Although there are limitations, and in order to continue work Mr Ould must undergo testing every three days, he feels he has little to complain about. “There are multigenerational families living next door, but their work is outside the LGA so they can’t do it. I can’t complain when I think about what they’re going through, and they’re people with English as a second language. It’s the tradies who are now missing out on the work.”
Reflecting on the sovereignty of God helps him stay grounded. “This is a blip in the timeline,” he says. “You have to believe that God knows exactly what he’s doing, not just on the meta scale but with each of us individually... Two thousand years ago, Christ was born, lived, died, ascended, and sometime in the future he will return and there will never be another pandemic.”
He adds: “It has been really encouraging for me when people have written and thanked us for the efforts we have made to adapt and continue to look after them... There have been real disappointments for pastors and they struggle to know what to do and how to look after people. Do know your pastor does care and is working hard, especially if he is on his own.”
The once-bustling streets of Cabramatta are now empty during the day, and a “total ghost town at night”, according to Alex Manisier, who attends Cabramatta Anglican. Mr Manisier is able to work from home but his housemate works outside the area and is required to undergo frequent testing.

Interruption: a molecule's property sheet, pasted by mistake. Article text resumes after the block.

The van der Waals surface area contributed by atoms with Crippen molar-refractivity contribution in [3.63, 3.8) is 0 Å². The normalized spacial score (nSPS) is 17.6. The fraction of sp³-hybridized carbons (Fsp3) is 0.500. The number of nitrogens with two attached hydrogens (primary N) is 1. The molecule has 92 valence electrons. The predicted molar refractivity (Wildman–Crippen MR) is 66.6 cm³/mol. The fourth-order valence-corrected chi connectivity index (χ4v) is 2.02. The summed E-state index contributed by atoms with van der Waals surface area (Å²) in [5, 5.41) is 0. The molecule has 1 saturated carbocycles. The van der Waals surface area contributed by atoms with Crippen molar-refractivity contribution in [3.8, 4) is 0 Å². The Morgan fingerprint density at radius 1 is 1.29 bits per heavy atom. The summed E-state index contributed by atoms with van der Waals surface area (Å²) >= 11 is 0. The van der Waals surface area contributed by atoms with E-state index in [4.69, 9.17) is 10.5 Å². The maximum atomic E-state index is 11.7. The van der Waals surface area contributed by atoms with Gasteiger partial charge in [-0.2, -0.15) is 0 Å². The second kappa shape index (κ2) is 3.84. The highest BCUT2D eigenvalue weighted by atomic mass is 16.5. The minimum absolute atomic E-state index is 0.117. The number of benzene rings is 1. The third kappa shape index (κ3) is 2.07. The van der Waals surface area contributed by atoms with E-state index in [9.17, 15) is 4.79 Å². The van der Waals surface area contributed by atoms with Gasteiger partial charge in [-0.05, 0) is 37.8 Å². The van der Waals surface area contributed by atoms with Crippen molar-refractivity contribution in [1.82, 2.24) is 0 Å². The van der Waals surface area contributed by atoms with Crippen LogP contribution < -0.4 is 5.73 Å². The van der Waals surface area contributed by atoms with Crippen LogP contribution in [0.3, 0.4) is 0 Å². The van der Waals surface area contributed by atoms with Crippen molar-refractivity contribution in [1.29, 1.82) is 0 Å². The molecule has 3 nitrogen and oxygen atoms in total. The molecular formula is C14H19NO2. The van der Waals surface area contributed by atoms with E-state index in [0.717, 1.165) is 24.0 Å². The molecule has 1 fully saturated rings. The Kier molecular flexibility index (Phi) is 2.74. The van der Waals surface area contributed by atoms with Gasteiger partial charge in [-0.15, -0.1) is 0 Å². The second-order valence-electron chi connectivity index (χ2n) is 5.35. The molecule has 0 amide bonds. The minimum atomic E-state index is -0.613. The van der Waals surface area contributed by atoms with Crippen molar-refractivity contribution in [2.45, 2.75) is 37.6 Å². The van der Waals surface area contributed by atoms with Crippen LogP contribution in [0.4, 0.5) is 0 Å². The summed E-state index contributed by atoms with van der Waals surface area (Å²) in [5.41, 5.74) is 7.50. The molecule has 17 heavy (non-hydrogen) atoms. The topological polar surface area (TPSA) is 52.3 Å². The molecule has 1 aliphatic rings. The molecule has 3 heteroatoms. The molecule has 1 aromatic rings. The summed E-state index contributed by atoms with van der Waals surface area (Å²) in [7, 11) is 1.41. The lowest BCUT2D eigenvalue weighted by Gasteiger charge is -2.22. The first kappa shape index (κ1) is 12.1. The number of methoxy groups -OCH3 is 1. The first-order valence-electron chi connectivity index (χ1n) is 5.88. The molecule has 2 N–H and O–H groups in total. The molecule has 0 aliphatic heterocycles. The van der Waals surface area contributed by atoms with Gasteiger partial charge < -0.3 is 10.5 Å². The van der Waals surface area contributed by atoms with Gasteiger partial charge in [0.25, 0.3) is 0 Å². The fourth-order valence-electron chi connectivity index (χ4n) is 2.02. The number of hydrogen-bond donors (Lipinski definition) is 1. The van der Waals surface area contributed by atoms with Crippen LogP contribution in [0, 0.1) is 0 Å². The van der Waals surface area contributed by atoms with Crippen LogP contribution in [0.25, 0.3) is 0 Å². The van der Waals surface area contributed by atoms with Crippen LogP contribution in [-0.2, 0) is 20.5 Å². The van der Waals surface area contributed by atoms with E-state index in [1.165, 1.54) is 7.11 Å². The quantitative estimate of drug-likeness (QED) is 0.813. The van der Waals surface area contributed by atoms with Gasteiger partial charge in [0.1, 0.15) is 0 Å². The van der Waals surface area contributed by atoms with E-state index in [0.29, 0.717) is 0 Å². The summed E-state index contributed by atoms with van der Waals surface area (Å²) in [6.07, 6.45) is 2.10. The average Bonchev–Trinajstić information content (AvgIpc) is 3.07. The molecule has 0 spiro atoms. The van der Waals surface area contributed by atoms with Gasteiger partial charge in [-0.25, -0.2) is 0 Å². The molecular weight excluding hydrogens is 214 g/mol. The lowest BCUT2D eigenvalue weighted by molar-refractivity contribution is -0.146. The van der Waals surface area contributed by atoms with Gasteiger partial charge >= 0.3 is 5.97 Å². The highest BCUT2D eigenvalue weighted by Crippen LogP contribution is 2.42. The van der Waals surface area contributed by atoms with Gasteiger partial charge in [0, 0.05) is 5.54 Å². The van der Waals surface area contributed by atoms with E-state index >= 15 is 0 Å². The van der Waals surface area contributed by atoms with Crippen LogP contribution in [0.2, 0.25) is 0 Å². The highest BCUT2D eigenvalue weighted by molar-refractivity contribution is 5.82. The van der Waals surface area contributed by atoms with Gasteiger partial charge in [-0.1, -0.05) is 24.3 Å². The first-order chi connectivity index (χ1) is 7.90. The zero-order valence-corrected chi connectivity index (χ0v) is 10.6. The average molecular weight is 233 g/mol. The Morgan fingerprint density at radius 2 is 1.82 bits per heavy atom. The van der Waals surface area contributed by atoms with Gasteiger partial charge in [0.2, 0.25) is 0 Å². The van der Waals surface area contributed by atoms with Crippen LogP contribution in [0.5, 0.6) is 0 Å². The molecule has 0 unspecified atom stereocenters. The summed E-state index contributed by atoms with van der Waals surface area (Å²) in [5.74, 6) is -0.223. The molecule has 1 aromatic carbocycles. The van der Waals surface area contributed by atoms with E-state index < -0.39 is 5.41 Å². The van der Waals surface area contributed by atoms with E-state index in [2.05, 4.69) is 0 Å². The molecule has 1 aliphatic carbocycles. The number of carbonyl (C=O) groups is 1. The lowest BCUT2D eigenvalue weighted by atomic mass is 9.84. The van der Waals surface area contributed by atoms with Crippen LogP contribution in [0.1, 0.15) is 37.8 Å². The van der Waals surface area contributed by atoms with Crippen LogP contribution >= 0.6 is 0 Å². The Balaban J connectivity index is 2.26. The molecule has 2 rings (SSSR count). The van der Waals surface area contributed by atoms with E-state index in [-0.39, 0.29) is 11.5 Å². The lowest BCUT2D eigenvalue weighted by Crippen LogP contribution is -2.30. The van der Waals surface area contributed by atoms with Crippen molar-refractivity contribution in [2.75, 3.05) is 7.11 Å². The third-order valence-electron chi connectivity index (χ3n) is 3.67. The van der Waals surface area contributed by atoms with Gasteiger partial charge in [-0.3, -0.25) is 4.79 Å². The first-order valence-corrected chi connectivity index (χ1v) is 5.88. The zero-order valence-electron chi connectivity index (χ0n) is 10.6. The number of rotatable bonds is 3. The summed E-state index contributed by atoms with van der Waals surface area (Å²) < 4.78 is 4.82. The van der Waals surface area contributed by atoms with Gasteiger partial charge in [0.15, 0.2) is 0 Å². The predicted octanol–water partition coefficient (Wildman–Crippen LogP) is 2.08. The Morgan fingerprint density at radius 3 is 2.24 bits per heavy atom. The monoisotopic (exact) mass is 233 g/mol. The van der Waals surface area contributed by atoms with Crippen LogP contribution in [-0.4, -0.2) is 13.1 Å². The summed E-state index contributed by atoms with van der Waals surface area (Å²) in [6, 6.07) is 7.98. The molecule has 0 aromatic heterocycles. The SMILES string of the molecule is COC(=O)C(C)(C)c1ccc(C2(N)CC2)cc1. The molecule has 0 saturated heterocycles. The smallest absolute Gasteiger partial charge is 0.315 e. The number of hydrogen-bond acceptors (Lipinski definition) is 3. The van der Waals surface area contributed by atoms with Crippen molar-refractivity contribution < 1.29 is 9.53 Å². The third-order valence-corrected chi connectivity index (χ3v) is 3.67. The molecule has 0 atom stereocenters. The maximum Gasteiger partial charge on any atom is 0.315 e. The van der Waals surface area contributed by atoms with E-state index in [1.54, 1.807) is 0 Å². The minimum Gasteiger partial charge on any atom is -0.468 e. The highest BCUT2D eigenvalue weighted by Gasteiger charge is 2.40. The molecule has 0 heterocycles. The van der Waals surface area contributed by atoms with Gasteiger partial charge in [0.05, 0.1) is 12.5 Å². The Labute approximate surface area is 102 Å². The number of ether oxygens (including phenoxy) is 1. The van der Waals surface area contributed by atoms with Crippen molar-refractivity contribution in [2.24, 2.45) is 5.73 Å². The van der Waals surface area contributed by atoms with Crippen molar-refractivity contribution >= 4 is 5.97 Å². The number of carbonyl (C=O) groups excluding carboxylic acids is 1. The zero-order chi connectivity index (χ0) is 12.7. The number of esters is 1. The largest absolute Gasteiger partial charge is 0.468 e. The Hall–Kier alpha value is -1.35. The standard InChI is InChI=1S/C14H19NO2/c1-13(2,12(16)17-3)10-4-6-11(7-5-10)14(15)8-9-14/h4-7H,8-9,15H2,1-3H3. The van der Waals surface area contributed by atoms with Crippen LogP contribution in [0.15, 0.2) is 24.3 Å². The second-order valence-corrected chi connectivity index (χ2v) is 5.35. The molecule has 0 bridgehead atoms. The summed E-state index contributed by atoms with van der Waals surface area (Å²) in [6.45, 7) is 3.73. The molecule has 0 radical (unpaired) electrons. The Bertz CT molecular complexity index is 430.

There is a mix of gratitude and frustration. Mr Manisier is thankful to still have work and no financial troubles but misses interactions with people at church, the office and playing sport.
“I’m pretty introverted, but I haven’t experienced this kind of isolation and loneliness before, so it’s been an uphill battle trying to stay motivated while lockdown chips away at my mental health,” he says. “I know people try to substitute face-to-face with video calls, but when you spend the working day on Microsoft Teams calls, the last thing you want to do when you finish work is jump on another call.”
Shopping for essentials is now a strange experience. Growing up in the area, he has fond memories of shopping with his mother and the interactions with friends and the community. The lockdown has affected the culture of Cabramatta’s residents, many of whom are blue-collar workers from Vietnamese, Cambodian and Chinese backgrounds.
“I’m worried for local businesses and their employees,” he says. “Not just because my favourite pho or pork roll shop might close down, but because the identity of our town is inseparable from its food. When we get visitors at church, we shout them Vietnamese food and bubble tea. We have conversations with our mates over bowls of bún bò huế… that’s such a big part of our local culture that it’s scary to see it vanish overnight.”
Mr Manisier admits to feeling “frustrated and confused towards God” right now. “It’s difficult enough to spread the gospel when we’re not in a pandemic, so I don’t know why God has made it even harder for us now,” he says. “But at the same time, I’m reminded that he has frustrated and confused his people in the past, and ultimately worked things for his glory.
“I don’t know when this pandemic will end, or what lies for our church beyond it, but I know God is good and I know that God doesn’t delight in our Sunday morning gatherings as much as he delights in our daily trust and obedience. That’s what I have to keep reminding myself of.”